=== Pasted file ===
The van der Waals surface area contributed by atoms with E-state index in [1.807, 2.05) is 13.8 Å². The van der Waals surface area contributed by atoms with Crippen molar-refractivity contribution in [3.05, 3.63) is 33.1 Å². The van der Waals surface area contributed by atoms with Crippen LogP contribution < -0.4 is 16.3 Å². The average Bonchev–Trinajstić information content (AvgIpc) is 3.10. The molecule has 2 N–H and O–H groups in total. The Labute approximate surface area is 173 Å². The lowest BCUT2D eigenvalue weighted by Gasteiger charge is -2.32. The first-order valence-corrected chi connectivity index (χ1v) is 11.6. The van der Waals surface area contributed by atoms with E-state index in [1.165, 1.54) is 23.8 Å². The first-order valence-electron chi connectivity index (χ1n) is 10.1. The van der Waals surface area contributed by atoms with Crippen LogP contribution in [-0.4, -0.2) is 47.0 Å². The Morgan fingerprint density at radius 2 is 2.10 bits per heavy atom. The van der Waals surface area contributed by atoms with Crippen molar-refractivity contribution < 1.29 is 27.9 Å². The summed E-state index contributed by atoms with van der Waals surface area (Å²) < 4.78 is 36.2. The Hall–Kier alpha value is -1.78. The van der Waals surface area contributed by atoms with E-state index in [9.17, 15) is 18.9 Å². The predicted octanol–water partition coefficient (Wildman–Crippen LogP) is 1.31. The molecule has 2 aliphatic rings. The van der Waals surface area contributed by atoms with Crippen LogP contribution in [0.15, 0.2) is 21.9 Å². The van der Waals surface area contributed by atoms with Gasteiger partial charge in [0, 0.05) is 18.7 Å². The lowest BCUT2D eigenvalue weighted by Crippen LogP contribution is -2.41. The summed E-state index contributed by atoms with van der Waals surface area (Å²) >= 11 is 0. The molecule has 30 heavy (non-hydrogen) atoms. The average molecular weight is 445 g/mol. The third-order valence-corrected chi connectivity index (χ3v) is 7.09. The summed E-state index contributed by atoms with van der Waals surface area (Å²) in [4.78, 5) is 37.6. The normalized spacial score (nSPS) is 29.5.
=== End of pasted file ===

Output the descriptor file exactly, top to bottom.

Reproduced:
The van der Waals surface area contributed by atoms with E-state index in [1.807, 2.05) is 13.8 Å². The van der Waals surface area contributed by atoms with Crippen molar-refractivity contribution in [3.05, 3.63) is 33.1 Å². The van der Waals surface area contributed by atoms with Crippen LogP contribution < -0.4 is 16.3 Å². The average Bonchev–Trinajstić information content (AvgIpc) is 3.10. The molecule has 2 N–H and O–H groups in total. The Labute approximate surface area is 173 Å². The lowest BCUT2D eigenvalue weighted by Gasteiger charge is -2.32. The first-order valence-corrected chi connectivity index (χ1v) is 11.6. The van der Waals surface area contributed by atoms with E-state index in [1.165, 1.54) is 23.8 Å². The first-order valence-electron chi connectivity index (χ1n) is 10.1. The van der Waals surface area contributed by atoms with Crippen LogP contribution in [-0.4, -0.2) is 47.0 Å². The Morgan fingerprint density at radius 2 is 2.10 bits per heavy atom. The van der Waals surface area contributed by atoms with Crippen molar-refractivity contribution < 1.29 is 27.9 Å². The summed E-state index contributed by atoms with van der Waals surface area (Å²) < 4.78 is 36.2. The Hall–Kier alpha value is -1.78. The van der Waals surface area contributed by atoms with E-state index in [9.17, 15) is 18.9 Å². The predicted octanol–water partition coefficient (Wildman–Crippen LogP) is 1.31. The molecule has 2 aliphatic rings. The van der Waals surface area contributed by atoms with Crippen LogP contribution in [0.15, 0.2) is 21.9 Å². The van der Waals surface area contributed by atoms with Gasteiger partial charge in [0, 0.05) is 18.7 Å². The lowest BCUT2D eigenvalue weighted by Crippen LogP contribution is -2.41. The summed E-state index contributed by atoms with van der Waals surface area (Å²) >= 11 is 0. The molecule has 30 heavy (non-hydrogen) atoms. The average molecular weight is 445 g/mol. The third-order valence-corrected chi connectivity index (χ3v) is 7.09. The summed E-state index contributed by atoms with van der Waals surface area (Å²) in [4.78, 5) is 37.6. The normalized spacial score (nSPS) is 29.5.